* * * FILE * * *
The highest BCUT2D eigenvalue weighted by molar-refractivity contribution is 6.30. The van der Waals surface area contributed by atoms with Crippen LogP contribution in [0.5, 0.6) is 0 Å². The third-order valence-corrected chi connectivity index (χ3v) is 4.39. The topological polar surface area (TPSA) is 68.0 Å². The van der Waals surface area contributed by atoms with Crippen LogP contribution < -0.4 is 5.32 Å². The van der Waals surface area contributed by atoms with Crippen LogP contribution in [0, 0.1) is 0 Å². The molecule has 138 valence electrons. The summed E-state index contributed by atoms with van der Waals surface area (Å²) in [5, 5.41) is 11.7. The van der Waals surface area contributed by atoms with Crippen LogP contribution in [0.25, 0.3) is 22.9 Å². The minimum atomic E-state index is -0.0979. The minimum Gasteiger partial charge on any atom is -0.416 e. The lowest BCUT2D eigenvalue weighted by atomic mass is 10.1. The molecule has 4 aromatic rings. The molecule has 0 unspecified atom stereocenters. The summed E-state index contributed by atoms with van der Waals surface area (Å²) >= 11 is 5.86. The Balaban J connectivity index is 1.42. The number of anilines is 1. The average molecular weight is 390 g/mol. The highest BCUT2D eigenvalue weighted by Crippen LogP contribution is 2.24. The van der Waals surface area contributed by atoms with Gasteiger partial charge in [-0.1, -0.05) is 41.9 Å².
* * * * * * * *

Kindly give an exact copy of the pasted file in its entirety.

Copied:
The highest BCUT2D eigenvalue weighted by molar-refractivity contribution is 6.30. The van der Waals surface area contributed by atoms with Crippen LogP contribution in [0.5, 0.6) is 0 Å². The third-order valence-corrected chi connectivity index (χ3v) is 4.39. The topological polar surface area (TPSA) is 68.0 Å². The van der Waals surface area contributed by atoms with Crippen LogP contribution < -0.4 is 5.32 Å². The van der Waals surface area contributed by atoms with Crippen LogP contribution in [0, 0.1) is 0 Å². The molecule has 138 valence electrons. The summed E-state index contributed by atoms with van der Waals surface area (Å²) in [5, 5.41) is 11.7. The van der Waals surface area contributed by atoms with Crippen LogP contribution in [0.25, 0.3) is 22.9 Å². The minimum atomic E-state index is -0.0979. The minimum Gasteiger partial charge on any atom is -0.416 e. The lowest BCUT2D eigenvalue weighted by atomic mass is 10.1. The molecule has 4 aromatic rings. The molecule has 0 unspecified atom stereocenters. The summed E-state index contributed by atoms with van der Waals surface area (Å²) >= 11 is 5.86. The Balaban J connectivity index is 1.42. The number of anilines is 1. The average molecular weight is 390 g/mol. The highest BCUT2D eigenvalue weighted by Crippen LogP contribution is 2.24. The van der Waals surface area contributed by atoms with Gasteiger partial charge in [-0.1, -0.05) is 41.9 Å².